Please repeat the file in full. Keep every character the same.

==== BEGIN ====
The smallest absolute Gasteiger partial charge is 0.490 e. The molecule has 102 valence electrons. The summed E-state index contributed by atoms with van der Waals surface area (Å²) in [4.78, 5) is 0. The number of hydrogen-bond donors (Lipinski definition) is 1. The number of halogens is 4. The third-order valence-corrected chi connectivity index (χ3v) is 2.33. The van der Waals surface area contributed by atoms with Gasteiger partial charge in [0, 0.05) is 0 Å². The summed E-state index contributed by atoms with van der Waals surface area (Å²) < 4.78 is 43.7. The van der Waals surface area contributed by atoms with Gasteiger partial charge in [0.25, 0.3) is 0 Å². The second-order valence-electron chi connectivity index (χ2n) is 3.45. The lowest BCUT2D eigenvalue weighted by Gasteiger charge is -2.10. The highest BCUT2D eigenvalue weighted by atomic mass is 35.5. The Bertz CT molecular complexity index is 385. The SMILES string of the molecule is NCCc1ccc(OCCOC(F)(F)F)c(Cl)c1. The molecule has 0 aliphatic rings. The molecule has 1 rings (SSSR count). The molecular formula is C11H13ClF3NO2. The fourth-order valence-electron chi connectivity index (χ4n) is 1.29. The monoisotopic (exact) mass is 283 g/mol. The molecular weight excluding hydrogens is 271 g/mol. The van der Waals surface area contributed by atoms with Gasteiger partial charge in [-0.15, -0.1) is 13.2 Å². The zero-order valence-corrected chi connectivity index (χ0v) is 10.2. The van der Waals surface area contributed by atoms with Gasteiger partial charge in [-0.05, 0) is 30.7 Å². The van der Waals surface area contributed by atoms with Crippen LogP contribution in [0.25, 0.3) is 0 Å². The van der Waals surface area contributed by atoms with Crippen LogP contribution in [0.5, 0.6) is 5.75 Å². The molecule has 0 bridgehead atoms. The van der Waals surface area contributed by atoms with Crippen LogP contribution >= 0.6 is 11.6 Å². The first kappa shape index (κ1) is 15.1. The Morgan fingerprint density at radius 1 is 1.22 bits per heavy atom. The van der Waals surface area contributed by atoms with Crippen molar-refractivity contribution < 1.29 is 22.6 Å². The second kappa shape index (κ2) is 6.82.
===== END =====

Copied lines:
The smallest absolute Gasteiger partial charge is 0.490 e. The molecule has 102 valence electrons. The summed E-state index contributed by atoms with van der Waals surface area (Å²) in [4.78, 5) is 0. The number of hydrogen-bond donors (Lipinski definition) is 1. The number of halogens is 4. The third-order valence-corrected chi connectivity index (χ3v) is 2.33. The van der Waals surface area contributed by atoms with Gasteiger partial charge in [0, 0.05) is 0 Å². The summed E-state index contributed by atoms with van der Waals surface area (Å²) < 4.78 is 43.7. The van der Waals surface area contributed by atoms with Gasteiger partial charge in [0.25, 0.3) is 0 Å². The second-order valence-electron chi connectivity index (χ2n) is 3.45. The lowest BCUT2D eigenvalue weighted by Gasteiger charge is -2.10. The highest BCUT2D eigenvalue weighted by atomic mass is 35.5. The Bertz CT molecular complexity index is 385. The SMILES string of the molecule is NCCc1ccc(OCCOC(F)(F)F)c(Cl)c1. The molecule has 0 aliphatic rings. The molecule has 1 rings (SSSR count). The molecular formula is C11H13ClF3NO2. The fourth-order valence-electron chi connectivity index (χ4n) is 1.29. The monoisotopic (exact) mass is 283 g/mol. The molecular weight excluding hydrogens is 271 g/mol. The van der Waals surface area contributed by atoms with Gasteiger partial charge in [-0.15, -0.1) is 13.2 Å². The zero-order valence-corrected chi connectivity index (χ0v) is 10.2. The van der Waals surface area contributed by atoms with Gasteiger partial charge in [-0.05, 0) is 30.7 Å². The van der Waals surface area contributed by atoms with Crippen LogP contribution in [0.25, 0.3) is 0 Å². The van der Waals surface area contributed by atoms with Crippen LogP contribution in [0.5, 0.6) is 5.75 Å². The molecule has 0 bridgehead atoms. The van der Waals surface area contributed by atoms with Crippen LogP contribution >= 0.6 is 11.6 Å². The first kappa shape index (κ1) is 15.1. The Morgan fingerprint density at radius 1 is 1.22 bits per heavy atom. The van der Waals surface area contributed by atoms with Crippen molar-refractivity contribution < 1.29 is 22.6 Å². The second kappa shape index (κ2) is 6.82.